Rescue crews searching for famed millionaire adventurer Steve Fossett stumbled upon another false lead Sunday when they discovered what they thought was a downed airplane -- but did not find the missing aviator.
"Once again, you had your hopes raised and dashed, just as we have," Nevada Civil Air Patrol Maj. Cynthia Ryan told reporters during a news conference.
Rescue crews spotted an object southeast of the private ranch where Fossett was staying 80 miles (130 kilometers) southeast of Reno when he took off Monday for what was supposed to be a three-hour flight. Authorities did not say what the sighting was, only that it was not Fossett's plane.
The false alarm further dampened spirits of the rescuers, whose chances of finding the 63-year-old Fossett alive in the rugged, concealing landscape of western Nevada are becoming more and more slim.
"The mood is very somber but very focused," Lyon County Undersheriff Joe Sanford said. At least six times during the search, rescue crews have spotted airplane wreckage they thought might be Fossett's only to learn it was from crashes years and sometimes decades ago.
To some, that is an ominous sign of how hard it will be to find the aviator.
"That's always a possibility -- that he may never be found," Lyon County Undersheriff Joe Sanford said. "But I'd like to believe that with our state-of-the-art technology, the chances of finding him are much better."
Fossett, a former commodities trader who was the first to circle the globe in a balloon, is considered an expert pilot and survivalist. Search teams have tried to remain optimistic but acknowledged the futility was beginning to take a toll.
"It's not frustrating, but tiring," Nevada National Guard Capt. April Conway said.
Leaders of the search-and-rescue operation have tried to put the best face on the discoveries of previously unknown crash sites. At the very least, they say, the finds have demonstrated that crews can indeed spot small planes from the air.
The search has spread across an area of 17,000 square miles (44,000 square kilometers). Crews will continue combing sections of that vast landscape, but on Sunday they began focusing on the territory within 50 miles (80 kilometers) of the ranch. Most crashes occur within that radius during takeoffs or landings, Ryan said.
"We've got close to 100 percent covered, at least in some cursory fashion," Ryan said. "We have to eliminate a lot of territory."
The discovery of at least six previously unknown wrecks in such a short time has been a stark demonstration of the odds against finding Fossett's single-engine Bellanca Citabria Super Decathlon.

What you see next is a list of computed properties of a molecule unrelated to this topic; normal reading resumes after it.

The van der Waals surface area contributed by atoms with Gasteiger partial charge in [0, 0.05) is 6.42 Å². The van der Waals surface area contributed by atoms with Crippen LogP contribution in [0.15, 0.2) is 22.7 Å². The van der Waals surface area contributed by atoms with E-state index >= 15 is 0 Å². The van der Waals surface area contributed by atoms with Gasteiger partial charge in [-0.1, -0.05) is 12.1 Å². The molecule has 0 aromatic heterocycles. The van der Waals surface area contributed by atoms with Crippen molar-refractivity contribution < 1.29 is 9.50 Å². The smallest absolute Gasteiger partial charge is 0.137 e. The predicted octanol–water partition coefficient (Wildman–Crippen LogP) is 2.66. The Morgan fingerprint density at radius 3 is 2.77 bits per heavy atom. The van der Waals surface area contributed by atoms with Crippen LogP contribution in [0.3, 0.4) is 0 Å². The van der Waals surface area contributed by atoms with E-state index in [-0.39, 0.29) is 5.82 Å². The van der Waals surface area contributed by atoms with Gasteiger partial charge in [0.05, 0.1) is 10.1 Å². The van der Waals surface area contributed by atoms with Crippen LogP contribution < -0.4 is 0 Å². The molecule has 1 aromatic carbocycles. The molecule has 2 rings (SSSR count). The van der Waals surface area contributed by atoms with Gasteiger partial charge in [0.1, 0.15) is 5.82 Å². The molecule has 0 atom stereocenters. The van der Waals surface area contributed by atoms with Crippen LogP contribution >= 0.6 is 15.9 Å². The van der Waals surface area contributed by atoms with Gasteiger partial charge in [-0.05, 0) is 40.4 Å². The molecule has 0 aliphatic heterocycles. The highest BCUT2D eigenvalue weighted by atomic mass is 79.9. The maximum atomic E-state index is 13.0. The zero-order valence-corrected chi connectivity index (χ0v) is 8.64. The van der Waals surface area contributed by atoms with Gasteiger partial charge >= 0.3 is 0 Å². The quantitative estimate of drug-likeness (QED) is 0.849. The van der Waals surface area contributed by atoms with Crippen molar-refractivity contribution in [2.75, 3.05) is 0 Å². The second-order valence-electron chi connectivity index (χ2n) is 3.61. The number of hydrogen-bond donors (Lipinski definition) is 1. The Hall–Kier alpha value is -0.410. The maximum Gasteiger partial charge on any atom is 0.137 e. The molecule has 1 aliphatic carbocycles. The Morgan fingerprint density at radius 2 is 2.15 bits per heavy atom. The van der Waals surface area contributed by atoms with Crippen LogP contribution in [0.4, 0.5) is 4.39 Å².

The Florida-based Air Force Rescue Coordination Center, which is helping coordinate the search, maintains a registry of known plane wreck sites.
The registry has 129 entries for Nevada. But over the last 50 years, aviation officials estimate, more than 150 small planes have disappeared in Nevada, a state with more than 300 mountain ranges carved with steep ravines, covered with sagebrush and pinon pine trees and with peaks rising to 11,000 feet (3,350 meters).
"The mountains are quite rugged, and things don't always get found," said Maj. Cynthia Ryan of the Nevada Civil Air Patrol.
Once the search for Fossett is over, or significantly scaled back, inspectors from the Federal Aviation Administration likely will be sent to each of the newly discovered wrecks. They will try to identify the pilots and bring closure to their families, agency spokesman Ian Gregor said.
No human remains have been found at any of the crash sites discovered so far. But that was not a surprise, given their age and that the region is populated by coyotes and mountain lions.
News of the old wrecks has prompted inquiries from people wondering if the pilots or passengers may be long-lost family members.
"We received an e-mail from (a Florida man) and he said 'You know, that could be the wreckage of my father's airplane and it dates back to 1964.' He said if we can possibly find out any more he'd be happy to know about it," Ryan said.
Searchers are holding out hope of finding Fossett, said Sanford, the Lyon County undersheriff.
"With the resources and assets we have, I feel comfortable we'll find the plane in the near term," Sanford said. "Whether it'll be by us, a hunter or a skier, we'll find it. I like to believe the glass is half full."